Only after surgery did I notice how poor my eyesight was

Photo of a woman holding an umbrella

Christine, 74 years old:

“When I returned home after surgery my first thought was: I need to call a painter!”

A few years ago I had retinal detachment in one eye. I nearly went blind because of it. I had surgery on the eye and it went very well. Afterwards my vision was very good.

At a check-up following the surgery the doctor told me that I had developed cataracts in both eyes. But it was still at a very early stage.

My vision got worse very slowly

Back then I started to gradually notice a number of different things, like that I couldn’t really read inscriptions on old buildings anymore, or that it was difficult to make out signs that had white letters on a brown background. I was very sensitive to bright light too. Colors were no longer as intense. I didn’t realize all of this consciously, because it was a gradual process and my vision got worse very slowly.

After a while my doctor said that it was time to do something about my cataracts. She advised me to get both of my lenses replaced.

I had inpatient surgery

The first eye was operated on in 2004. Because I was considered to be at higher risk due to my previous retinal detachment, I had inpatient surgery. The doctor in charge of the surgery at the hospital let me decide which eye should be done first. I chose the one with worse vision in case something went wrong.

I felt very well cared for at the clinic. The only thing that bothered me was that the doctors injected the anesthetic directly into my eye. But the pain only lasted a few seconds. I was very nervous before having surgery and was put on a drip to calm my nerves a little. And they fix the position of your head so that you don’t move it by accident.

Afterwards I could see much better

When I returned home after surgery my first thought was: I need to call a painter! I could see that my kitchen was in desperate need of a new coat of paint, which I had never noticed before. It wasn’t until after surgery that I realized how poor my vision had really been.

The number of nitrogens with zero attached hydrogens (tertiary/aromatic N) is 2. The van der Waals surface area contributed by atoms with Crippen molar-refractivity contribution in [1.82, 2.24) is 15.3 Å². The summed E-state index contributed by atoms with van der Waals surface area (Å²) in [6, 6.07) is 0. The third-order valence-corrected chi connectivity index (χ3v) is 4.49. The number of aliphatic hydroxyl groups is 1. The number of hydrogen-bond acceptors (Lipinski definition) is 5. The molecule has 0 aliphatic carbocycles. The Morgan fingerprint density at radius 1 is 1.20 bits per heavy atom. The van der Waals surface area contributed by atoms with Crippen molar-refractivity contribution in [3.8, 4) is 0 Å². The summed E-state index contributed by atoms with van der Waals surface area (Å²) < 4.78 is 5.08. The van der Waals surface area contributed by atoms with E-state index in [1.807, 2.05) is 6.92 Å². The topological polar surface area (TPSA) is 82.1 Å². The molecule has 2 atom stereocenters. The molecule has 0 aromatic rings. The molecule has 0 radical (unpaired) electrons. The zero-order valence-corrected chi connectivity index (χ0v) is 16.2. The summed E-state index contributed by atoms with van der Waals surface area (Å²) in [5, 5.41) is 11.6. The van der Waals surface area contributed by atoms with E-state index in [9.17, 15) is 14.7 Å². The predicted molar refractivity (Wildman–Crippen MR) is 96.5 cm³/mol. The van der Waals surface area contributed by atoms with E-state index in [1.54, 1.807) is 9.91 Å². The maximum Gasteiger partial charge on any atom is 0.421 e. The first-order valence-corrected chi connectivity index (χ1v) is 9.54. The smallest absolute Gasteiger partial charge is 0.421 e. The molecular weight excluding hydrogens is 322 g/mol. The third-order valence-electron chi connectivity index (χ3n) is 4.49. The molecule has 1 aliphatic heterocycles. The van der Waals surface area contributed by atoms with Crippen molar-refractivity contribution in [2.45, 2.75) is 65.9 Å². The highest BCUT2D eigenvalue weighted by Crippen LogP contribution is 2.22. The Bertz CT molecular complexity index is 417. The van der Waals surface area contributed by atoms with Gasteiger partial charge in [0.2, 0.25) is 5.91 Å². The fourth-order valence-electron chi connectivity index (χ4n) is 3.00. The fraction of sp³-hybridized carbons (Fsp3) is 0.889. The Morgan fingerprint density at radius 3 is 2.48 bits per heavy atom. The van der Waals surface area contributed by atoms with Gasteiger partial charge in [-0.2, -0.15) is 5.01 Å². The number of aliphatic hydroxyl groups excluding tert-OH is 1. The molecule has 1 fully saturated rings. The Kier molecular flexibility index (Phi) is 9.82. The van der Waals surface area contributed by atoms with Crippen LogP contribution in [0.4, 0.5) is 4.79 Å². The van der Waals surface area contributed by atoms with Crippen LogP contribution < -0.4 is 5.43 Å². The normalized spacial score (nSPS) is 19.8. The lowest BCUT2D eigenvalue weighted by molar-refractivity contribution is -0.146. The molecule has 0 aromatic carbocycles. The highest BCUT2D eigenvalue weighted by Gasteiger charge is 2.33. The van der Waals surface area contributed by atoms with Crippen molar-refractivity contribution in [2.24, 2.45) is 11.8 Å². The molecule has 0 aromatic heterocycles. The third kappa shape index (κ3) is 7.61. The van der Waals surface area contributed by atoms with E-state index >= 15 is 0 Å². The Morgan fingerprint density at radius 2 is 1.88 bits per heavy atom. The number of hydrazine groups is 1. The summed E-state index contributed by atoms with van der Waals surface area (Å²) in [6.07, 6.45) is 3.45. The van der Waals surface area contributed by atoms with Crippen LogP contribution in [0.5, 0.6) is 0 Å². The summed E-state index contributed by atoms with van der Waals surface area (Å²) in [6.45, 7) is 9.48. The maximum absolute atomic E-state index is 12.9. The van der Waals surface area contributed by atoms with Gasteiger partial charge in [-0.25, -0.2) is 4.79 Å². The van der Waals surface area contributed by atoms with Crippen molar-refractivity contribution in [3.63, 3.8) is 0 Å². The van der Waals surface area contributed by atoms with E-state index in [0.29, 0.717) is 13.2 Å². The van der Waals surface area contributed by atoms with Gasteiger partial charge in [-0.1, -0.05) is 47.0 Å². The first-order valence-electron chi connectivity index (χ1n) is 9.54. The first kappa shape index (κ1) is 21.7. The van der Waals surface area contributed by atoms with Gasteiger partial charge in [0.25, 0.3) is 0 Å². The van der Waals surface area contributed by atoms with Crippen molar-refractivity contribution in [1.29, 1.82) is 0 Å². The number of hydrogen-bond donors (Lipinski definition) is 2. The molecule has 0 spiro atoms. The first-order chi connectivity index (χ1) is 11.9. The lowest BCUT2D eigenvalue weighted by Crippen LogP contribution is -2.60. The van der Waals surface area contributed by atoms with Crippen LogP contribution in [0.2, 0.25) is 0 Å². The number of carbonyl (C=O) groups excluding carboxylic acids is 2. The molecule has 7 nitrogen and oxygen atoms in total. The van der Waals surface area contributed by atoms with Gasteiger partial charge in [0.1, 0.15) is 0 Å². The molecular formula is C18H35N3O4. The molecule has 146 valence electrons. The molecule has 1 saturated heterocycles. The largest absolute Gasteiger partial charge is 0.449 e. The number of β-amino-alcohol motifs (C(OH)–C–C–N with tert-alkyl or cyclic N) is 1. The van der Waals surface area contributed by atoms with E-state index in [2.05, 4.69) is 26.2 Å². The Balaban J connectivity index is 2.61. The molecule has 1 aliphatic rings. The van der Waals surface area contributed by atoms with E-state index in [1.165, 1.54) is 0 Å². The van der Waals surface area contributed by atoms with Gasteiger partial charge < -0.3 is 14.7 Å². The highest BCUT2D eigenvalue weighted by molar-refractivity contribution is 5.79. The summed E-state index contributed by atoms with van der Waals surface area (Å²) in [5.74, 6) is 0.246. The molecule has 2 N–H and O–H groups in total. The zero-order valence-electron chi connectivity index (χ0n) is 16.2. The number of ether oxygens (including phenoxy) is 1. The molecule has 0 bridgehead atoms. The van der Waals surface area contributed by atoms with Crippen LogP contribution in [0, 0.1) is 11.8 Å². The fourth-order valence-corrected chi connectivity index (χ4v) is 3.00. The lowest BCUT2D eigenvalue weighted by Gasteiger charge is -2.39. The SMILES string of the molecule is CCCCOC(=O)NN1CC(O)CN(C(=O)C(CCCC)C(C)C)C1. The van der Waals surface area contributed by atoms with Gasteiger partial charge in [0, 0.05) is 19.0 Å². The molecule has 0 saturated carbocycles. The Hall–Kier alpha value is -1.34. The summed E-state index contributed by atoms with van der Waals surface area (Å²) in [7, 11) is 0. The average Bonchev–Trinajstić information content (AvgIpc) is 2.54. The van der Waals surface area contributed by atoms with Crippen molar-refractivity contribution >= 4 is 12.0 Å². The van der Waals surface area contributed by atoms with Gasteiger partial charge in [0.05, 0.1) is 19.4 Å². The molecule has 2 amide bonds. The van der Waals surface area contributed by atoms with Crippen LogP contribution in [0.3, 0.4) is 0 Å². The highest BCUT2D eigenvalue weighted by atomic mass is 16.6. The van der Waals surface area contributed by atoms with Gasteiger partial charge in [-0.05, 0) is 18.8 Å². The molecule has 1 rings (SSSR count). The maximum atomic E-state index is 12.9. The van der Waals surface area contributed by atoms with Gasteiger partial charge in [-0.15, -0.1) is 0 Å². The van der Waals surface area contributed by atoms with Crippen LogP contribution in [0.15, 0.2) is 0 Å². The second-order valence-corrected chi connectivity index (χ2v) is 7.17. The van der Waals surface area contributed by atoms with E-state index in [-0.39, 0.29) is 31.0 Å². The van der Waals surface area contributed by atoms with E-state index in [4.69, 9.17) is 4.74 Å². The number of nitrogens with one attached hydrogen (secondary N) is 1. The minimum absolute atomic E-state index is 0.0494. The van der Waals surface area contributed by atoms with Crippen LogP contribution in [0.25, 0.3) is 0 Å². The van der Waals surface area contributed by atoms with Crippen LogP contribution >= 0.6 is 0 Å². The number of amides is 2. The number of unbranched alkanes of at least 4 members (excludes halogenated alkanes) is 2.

The gas flame on my stove was really bright again, for example. When I rode my bike I could look at oncoming traffic and not be as blinded as I was before. And even others noticed that I could read signs once again.

After the operation it took about six weeks for me to get glasses. That’s a lot of waiting, but it wasn’t that bad either. At the hospital I was given a long list of things to look out for and things to avoid. I followed the advice of a friend and put all of my things at home on higher shelves and tables before having surgery because you’re not supposed to bend down in the first six weeks following the operation. I also wasn’t supposed to do any exercise until my eye had recovered. So I just did other things, like going to a concert or the movies. You’re just not supposed to use your eyes too much. And after the six weeks are up, you can do anything you like again.

Then I had surgery on the second eye in early 2005. Since then I can drive at night again without having to squint all the time.

Now my eyesight is normal again

Now I only wear reading glasses, and don’t need to wear glasses otherwise. My eyes feel normal and I’m not in any pain, which is great. I don’t have any problems with my eyesight.

Being able to trust my doctors was essential for me. I always felt that I was in good hands and never doubted any of the decisions that were made.

Many people I know have had surgery and practically all of them had a positive experience.


Our real-life stories summarize interviews with people who are affected by the medical condition. Our interview partners have given us permission to publish their stories. We would like to express our sincere thanks to them.

The real-life stories give an insight into how other people cope and live with a medical condition. Their opinions and comments are not recommendations by IQWiG.

Please note: The names of our interview partners have been changed to protect their identity. The photos are of models.

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Updated on November 22, 2022

Next planned update: 2025


Institute for Quality and Efficiency in Health Care (IQWiG, Germany)

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